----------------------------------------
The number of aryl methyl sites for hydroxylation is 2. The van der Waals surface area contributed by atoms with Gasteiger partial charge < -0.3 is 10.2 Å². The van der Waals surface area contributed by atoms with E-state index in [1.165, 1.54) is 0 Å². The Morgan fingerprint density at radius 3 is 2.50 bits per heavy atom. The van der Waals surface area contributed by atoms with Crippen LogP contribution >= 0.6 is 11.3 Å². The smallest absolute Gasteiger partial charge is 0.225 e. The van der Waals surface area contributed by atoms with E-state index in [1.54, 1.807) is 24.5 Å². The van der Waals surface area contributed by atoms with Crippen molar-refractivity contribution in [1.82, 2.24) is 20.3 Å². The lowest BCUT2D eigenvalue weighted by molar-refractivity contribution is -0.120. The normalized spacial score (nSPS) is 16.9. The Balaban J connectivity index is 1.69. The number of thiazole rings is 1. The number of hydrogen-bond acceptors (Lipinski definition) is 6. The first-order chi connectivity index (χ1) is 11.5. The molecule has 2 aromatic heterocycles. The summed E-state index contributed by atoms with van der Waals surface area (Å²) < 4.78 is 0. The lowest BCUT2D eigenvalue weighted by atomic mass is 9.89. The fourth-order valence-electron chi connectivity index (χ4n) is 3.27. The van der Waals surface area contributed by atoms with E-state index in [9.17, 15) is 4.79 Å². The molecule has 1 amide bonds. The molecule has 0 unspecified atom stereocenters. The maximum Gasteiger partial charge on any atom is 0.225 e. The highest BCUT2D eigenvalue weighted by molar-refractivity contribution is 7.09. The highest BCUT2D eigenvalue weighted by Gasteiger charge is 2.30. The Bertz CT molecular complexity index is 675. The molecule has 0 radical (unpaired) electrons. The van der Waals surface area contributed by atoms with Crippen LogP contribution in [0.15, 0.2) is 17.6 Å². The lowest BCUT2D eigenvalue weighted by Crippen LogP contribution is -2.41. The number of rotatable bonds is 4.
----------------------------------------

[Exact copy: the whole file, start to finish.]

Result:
The number of aryl methyl sites for hydroxylation is 2. The van der Waals surface area contributed by atoms with Gasteiger partial charge < -0.3 is 10.2 Å². The van der Waals surface area contributed by atoms with E-state index in [1.165, 1.54) is 0 Å². The Morgan fingerprint density at radius 3 is 2.50 bits per heavy atom. The van der Waals surface area contributed by atoms with Crippen LogP contribution >= 0.6 is 11.3 Å². The smallest absolute Gasteiger partial charge is 0.225 e. The van der Waals surface area contributed by atoms with E-state index in [1.54, 1.807) is 24.5 Å². The van der Waals surface area contributed by atoms with Crippen molar-refractivity contribution in [1.82, 2.24) is 20.3 Å². The lowest BCUT2D eigenvalue weighted by molar-refractivity contribution is -0.120. The normalized spacial score (nSPS) is 16.9. The Balaban J connectivity index is 1.69. The number of thiazole rings is 1. The number of hydrogen-bond acceptors (Lipinski definition) is 6. The first-order chi connectivity index (χ1) is 11.5. The molecule has 2 aromatic heterocycles. The summed E-state index contributed by atoms with van der Waals surface area (Å²) < 4.78 is 0. The lowest BCUT2D eigenvalue weighted by atomic mass is 9.89. The fourth-order valence-electron chi connectivity index (χ4n) is 3.27. The van der Waals surface area contributed by atoms with E-state index in [9.17, 15) is 4.79 Å². The molecule has 1 amide bonds. The molecule has 0 unspecified atom stereocenters. The maximum Gasteiger partial charge on any atom is 0.225 e. The highest BCUT2D eigenvalue weighted by molar-refractivity contribution is 7.09. The highest BCUT2D eigenvalue weighted by Gasteiger charge is 2.30. The Bertz CT molecular complexity index is 675. The molecule has 0 radical (unpaired) electrons. The van der Waals surface area contributed by atoms with Crippen LogP contribution in [0.15, 0.2) is 17.6 Å². The lowest BCUT2D eigenvalue weighted by Crippen LogP contribution is -2.41. The number of rotatable bonds is 4.